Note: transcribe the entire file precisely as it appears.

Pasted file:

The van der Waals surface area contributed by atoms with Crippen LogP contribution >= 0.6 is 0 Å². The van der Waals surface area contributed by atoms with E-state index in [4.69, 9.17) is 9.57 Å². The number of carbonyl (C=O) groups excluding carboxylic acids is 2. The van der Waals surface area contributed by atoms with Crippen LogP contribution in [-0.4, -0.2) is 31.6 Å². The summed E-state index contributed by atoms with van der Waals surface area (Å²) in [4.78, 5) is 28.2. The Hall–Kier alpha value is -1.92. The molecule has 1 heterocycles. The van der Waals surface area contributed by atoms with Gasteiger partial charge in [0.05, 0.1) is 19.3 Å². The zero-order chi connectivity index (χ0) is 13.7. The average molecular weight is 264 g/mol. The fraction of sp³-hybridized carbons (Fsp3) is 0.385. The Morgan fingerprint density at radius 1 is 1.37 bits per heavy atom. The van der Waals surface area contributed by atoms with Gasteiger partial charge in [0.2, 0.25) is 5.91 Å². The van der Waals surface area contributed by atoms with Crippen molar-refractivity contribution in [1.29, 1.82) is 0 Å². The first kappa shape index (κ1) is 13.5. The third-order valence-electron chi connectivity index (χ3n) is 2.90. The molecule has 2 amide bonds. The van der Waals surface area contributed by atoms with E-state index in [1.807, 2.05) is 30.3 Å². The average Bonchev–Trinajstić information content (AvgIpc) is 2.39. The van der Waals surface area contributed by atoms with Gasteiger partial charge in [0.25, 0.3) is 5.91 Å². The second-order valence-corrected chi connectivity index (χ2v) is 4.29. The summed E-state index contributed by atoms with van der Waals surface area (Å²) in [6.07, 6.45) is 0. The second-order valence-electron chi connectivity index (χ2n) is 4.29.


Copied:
The van der Waals surface area contributed by atoms with Crippen LogP contribution >= 0.6 is 0 Å². The van der Waals surface area contributed by atoms with E-state index in [4.69, 9.17) is 9.57 Å². The number of carbonyl (C=O) groups excluding carboxylic acids is 2. The van der Waals surface area contributed by atoms with Crippen LogP contribution in [-0.4, -0.2) is 31.6 Å². The summed E-state index contributed by atoms with van der Waals surface area (Å²) in [4.78, 5) is 28.2. The Hall–Kier alpha value is -1.92. The molecule has 1 heterocycles. The van der Waals surface area contributed by atoms with Gasteiger partial charge in [0.05, 0.1) is 19.3 Å². The zero-order chi connectivity index (χ0) is 13.7. The average molecular weight is 264 g/mol. The fraction of sp³-hybridized carbons (Fsp3) is 0.385. The Morgan fingerprint density at radius 1 is 1.37 bits per heavy atom. The van der Waals surface area contributed by atoms with Gasteiger partial charge in [0.2, 0.25) is 5.91 Å². The van der Waals surface area contributed by atoms with Crippen molar-refractivity contribution in [1.29, 1.82) is 0 Å². The first kappa shape index (κ1) is 13.5. The third-order valence-electron chi connectivity index (χ3n) is 2.90. The molecule has 2 amide bonds. The van der Waals surface area contributed by atoms with E-state index in [1.807, 2.05) is 30.3 Å². The average Bonchev–Trinajstić information content (AvgIpc) is 2.39. The van der Waals surface area contributed by atoms with Gasteiger partial charge in [0.25, 0.3) is 5.91 Å². The second-order valence-corrected chi connectivity index (χ2v) is 4.29. The summed E-state index contributed by atoms with van der Waals surface area (Å²) in [6.07, 6.45) is 0. The second-order valence-electron chi connectivity index (χ2n) is 4.29.